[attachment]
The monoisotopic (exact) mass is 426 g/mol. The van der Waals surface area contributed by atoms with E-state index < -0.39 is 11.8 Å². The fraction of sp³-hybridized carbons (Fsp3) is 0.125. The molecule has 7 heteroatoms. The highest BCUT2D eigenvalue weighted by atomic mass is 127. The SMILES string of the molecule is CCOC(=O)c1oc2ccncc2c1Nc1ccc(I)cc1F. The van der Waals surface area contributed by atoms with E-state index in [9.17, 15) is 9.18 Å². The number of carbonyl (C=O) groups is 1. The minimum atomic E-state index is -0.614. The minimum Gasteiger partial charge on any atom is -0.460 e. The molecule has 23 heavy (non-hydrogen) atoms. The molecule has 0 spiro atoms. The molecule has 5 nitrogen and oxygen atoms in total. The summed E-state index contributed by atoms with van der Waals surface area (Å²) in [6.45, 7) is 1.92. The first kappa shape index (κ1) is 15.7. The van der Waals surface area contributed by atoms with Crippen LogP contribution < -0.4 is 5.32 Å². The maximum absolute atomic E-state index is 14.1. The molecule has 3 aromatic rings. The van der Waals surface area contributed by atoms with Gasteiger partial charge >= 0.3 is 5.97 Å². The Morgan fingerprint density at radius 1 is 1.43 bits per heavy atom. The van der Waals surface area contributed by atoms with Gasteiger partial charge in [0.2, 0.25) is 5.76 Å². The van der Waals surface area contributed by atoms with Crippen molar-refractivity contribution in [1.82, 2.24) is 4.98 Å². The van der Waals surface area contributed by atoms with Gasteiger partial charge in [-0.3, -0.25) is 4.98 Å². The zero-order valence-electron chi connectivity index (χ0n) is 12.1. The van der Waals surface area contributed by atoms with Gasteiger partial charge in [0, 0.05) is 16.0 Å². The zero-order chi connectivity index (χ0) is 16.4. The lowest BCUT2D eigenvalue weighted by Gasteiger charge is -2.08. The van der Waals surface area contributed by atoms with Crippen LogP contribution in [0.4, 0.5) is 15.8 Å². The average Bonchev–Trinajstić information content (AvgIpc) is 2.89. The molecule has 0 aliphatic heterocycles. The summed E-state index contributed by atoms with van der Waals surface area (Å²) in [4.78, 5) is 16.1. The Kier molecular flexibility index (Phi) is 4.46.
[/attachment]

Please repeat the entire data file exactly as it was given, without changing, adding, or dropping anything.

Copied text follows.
The monoisotopic (exact) mass is 426 g/mol. The van der Waals surface area contributed by atoms with E-state index < -0.39 is 11.8 Å². The fraction of sp³-hybridized carbons (Fsp3) is 0.125. The molecule has 7 heteroatoms. The highest BCUT2D eigenvalue weighted by atomic mass is 127. The SMILES string of the molecule is CCOC(=O)c1oc2ccncc2c1Nc1ccc(I)cc1F. The van der Waals surface area contributed by atoms with E-state index in [9.17, 15) is 9.18 Å². The number of carbonyl (C=O) groups is 1. The minimum atomic E-state index is -0.614. The minimum Gasteiger partial charge on any atom is -0.460 e. The molecule has 23 heavy (non-hydrogen) atoms. The molecule has 0 spiro atoms. The molecule has 5 nitrogen and oxygen atoms in total. The summed E-state index contributed by atoms with van der Waals surface area (Å²) in [6.45, 7) is 1.92. The first kappa shape index (κ1) is 15.7. The van der Waals surface area contributed by atoms with Crippen LogP contribution < -0.4 is 5.32 Å². The maximum absolute atomic E-state index is 14.1. The molecule has 3 aromatic rings. The van der Waals surface area contributed by atoms with Gasteiger partial charge >= 0.3 is 5.97 Å². The Morgan fingerprint density at radius 1 is 1.43 bits per heavy atom. The van der Waals surface area contributed by atoms with Gasteiger partial charge in [0.2, 0.25) is 5.76 Å². The van der Waals surface area contributed by atoms with Crippen molar-refractivity contribution in [1.82, 2.24) is 4.98 Å². The van der Waals surface area contributed by atoms with Gasteiger partial charge in [-0.3, -0.25) is 4.98 Å². The zero-order valence-electron chi connectivity index (χ0n) is 12.1. The van der Waals surface area contributed by atoms with Gasteiger partial charge in [0, 0.05) is 16.0 Å². The zero-order chi connectivity index (χ0) is 16.4. The lowest BCUT2D eigenvalue weighted by Gasteiger charge is -2.08. The van der Waals surface area contributed by atoms with Crippen LogP contribution in [0.4, 0.5) is 15.8 Å². The average Bonchev–Trinajstić information content (AvgIpc) is 2.89. The molecule has 0 aliphatic heterocycles. The summed E-state index contributed by atoms with van der Waals surface area (Å²) in [4.78, 5) is 16.1. The Kier molecular flexibility index (Phi) is 4.46.